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Court of Appeal, Second District, Division 4, California.

The PEOPLE, Plaintiff and Respondent, v. Raymond E. GODLEWSKI et al., Defendants and Appellants.

No. B055480.

Decided: August 05, 1993

 Stephen Temko and Christopher Blake, San Diego, under appointments by the Court of Appeal, and Dennis A. Fischer, Santa Monica, for defendants and appellants. Daniel E. Lungren, Atty. Gen., George Williamson, Chief Asst. Atty. Gen., Carol Wendelin Pollack, Asst. Atty. Gen., Donald E. DeNicola and David F. Glassman, Deputy Attys. Gen., for plaintiff and respondent.

Statement of Facts

Three defendants appeal following their convictions for murder.   As none of the defendants directly raises a sufficiency of the evidence claim, we will briefly summarize, in accord with the traditional rule of appellate review (People v. Johnson (1980) 26 Cal.3d 557, 562, 162 Cal.Rptr. 431, 606 P.2d 738), the operative events of this murder-for-hire case.   Additional facts will be set forth as necessary to evaluate the specific assignments of error.

Raymond E. Godlewski, desiring to kill his father, hired Gene Flack to commit the crime.   Flack enlisted Michael Brown's assistance.   At approximately 12:30 a.m. on July 4, 1989, Brown drove Flack to the victim's home in Sylmar.   Flack knocked on the door.   When the victim answered, Flack murdered him with a single shotgun blast to the head.   Brown drove Flack from the scene.

On July 5, 1989, Flack told Paul Caines that he had committed the murder.   Caines notified the police.   The police interviewed Flack and Brown but released them.   Several days later, the police arrested Godlewski and Brown.   Flack fled to Louisiana but was soon apprehended.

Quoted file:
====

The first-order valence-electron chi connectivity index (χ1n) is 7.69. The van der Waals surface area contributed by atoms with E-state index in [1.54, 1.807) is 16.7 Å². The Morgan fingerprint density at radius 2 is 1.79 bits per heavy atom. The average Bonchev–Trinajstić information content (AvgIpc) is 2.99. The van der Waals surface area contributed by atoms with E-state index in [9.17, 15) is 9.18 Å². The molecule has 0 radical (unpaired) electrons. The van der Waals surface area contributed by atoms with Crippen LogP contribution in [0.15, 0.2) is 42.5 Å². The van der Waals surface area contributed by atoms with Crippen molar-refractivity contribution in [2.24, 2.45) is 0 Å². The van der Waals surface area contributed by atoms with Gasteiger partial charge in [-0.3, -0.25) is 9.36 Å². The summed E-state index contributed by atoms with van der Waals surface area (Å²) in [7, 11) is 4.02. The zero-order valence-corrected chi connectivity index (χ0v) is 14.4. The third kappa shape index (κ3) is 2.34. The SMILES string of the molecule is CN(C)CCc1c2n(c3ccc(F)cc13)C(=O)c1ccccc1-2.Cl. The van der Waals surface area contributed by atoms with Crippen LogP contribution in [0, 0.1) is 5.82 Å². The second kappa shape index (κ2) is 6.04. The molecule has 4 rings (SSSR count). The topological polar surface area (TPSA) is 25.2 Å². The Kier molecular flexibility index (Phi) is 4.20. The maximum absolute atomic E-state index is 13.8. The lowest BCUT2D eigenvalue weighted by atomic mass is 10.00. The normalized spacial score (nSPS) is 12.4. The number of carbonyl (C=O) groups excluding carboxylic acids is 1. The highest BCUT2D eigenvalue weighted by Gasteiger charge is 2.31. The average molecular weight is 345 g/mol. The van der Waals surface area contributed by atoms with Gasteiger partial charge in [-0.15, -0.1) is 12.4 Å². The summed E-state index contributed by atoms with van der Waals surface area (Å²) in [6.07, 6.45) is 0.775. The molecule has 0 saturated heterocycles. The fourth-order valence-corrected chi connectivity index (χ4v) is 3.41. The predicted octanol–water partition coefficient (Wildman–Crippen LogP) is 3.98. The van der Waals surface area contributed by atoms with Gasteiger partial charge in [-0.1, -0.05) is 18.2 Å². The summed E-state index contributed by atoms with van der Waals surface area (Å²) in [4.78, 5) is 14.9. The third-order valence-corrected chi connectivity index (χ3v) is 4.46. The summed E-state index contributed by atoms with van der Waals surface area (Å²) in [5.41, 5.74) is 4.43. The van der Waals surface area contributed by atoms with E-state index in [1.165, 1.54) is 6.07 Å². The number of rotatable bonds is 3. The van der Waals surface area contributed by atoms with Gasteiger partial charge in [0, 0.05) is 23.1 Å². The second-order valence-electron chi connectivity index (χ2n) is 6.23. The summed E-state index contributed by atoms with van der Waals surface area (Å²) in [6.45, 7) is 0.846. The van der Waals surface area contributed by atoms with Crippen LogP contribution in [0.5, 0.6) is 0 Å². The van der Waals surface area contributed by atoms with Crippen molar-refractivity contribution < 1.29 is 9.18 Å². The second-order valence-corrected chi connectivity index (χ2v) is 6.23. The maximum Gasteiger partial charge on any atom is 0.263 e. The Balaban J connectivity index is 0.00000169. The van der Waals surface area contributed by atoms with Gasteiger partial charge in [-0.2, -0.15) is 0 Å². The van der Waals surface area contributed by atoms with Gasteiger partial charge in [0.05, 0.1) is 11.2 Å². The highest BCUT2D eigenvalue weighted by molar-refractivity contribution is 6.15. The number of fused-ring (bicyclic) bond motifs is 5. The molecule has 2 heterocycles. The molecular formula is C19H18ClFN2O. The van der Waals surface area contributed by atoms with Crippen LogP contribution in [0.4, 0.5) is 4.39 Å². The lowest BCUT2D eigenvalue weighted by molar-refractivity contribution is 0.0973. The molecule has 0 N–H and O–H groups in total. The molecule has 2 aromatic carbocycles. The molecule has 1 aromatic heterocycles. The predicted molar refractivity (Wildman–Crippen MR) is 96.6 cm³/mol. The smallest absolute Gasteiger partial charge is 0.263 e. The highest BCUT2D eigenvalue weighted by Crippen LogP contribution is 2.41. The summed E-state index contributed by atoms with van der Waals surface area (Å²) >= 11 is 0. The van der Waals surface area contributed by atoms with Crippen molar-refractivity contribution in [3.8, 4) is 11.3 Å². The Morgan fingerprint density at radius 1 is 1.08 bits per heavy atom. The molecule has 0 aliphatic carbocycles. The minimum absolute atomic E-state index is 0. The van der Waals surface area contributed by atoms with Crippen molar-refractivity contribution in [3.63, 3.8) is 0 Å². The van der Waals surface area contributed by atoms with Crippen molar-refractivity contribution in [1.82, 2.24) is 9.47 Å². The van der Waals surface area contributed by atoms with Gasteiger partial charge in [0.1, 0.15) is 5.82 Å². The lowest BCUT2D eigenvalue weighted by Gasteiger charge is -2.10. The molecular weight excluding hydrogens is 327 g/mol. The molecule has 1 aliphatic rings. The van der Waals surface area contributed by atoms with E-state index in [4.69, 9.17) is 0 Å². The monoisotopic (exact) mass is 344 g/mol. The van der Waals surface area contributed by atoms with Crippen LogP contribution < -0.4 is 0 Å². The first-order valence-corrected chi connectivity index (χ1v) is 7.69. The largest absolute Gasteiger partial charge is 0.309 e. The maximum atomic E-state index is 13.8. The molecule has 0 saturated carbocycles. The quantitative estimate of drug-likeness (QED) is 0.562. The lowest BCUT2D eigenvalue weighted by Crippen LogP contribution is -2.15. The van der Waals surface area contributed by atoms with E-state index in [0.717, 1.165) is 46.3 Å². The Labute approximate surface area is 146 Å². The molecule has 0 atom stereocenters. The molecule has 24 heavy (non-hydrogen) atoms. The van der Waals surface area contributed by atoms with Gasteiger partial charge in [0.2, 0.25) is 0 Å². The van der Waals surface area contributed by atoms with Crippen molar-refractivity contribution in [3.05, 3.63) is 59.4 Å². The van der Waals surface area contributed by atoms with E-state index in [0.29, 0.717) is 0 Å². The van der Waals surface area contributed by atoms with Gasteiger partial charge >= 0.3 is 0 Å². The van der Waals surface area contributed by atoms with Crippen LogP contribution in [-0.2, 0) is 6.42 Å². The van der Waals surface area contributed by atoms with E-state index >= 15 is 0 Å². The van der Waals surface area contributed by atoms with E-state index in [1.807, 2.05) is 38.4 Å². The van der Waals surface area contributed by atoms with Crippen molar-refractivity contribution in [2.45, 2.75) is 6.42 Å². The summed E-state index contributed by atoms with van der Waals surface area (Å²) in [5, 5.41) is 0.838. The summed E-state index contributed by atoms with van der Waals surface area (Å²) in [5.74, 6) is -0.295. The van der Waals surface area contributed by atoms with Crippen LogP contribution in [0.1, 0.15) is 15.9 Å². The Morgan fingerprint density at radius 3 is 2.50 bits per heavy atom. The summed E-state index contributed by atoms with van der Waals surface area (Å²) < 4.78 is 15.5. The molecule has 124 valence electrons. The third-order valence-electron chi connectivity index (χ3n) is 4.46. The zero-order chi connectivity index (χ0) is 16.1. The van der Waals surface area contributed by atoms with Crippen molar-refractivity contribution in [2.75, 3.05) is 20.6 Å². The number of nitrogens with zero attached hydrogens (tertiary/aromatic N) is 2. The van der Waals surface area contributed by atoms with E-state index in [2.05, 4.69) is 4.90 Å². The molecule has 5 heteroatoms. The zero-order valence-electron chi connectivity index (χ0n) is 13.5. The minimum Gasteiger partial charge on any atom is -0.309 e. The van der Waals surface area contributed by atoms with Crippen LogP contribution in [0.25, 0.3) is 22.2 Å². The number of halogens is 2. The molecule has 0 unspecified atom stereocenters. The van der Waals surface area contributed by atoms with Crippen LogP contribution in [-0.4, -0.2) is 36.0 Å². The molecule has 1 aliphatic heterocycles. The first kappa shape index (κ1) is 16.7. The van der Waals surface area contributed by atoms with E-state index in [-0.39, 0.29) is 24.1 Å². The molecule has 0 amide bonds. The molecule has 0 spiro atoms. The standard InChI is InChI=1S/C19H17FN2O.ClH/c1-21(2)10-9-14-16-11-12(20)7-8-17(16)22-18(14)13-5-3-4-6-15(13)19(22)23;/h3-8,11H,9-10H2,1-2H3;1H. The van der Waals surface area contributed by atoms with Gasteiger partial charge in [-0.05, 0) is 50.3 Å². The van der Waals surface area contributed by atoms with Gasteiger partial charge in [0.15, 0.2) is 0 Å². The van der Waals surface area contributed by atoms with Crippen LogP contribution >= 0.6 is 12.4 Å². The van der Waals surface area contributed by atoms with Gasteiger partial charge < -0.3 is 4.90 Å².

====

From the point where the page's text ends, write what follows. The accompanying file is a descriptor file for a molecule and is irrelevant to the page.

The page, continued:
The three men were jointly charged and tried.   However, one jury was impanelled for Brown and Flack while another jury was impanelled for  Godlewski.   At certain points, each jury was excluded during portions of the People's case although both juries heard all of the defense evidence.

Godlewski testified and admitted hiring Flack to kill his father.   He asserted that he had done so because of a lifetime of physical and emotional abuse suffered at his father's hands.   Additionally, he claimed he was fearful of his father because of threats he had made shortly before his death.   The jury apparently credited Godlewski's claim to a certain extent because, although charged with first degree murder with the special circumstance allegation of murder for financial gain, he was convicted only of second degree murder.

Flack testified and denied having committed the murder.   He admitted only that he had purchased a shotgun for Godlewski.   Flack claimed that it was Godlewski who actually shot the victim.   The jury disbelieved Flack and found him guilty of first degree murder and found true the special circumstance allegation of murder for financial gain.

Brown did not testify and presented no defense.   Essentially, he argued that the People's circumstantial evidence case against him did not establish guilt beyond a reasonable doubt.   The jury disagreed and found him guilty of first degree murder.  (The special circumstance allegation against Brown had been stricken before trial at the request of the People.) **

The Trial Court Properly Excluded Statements Godlewski Made to His Lawyer

Flack contends that prejudicial error occurred because the trial court ruled inadmissible, based upon the attorney-client privilege, statements made by Godlewski to his lawyer.   Flack characterizes the statements as an admission by Godlewski that he (Godlewski), not Flack, actually committed the murder.

The issue arose during trial.   Flack proposed to call as a witness Steve White, a county jail inmate, who allegedly overheard a conversation between Godlewski and his lawyer in the “lockup” on the day of Godlewski's arraignment in the superior court.   Flack's offer of proof consisted of a written statement prepared by Flack's investigator, who had spoken with White.   White apparently signed the statement under penalty of perjury.   Flack did not offer the statement into evidence.   Instead, he read it to the court as follows:

 “The statement by the witness was that he heard the attorney say ‘You would have been better off saying that you did it instead of blaming it on these guys.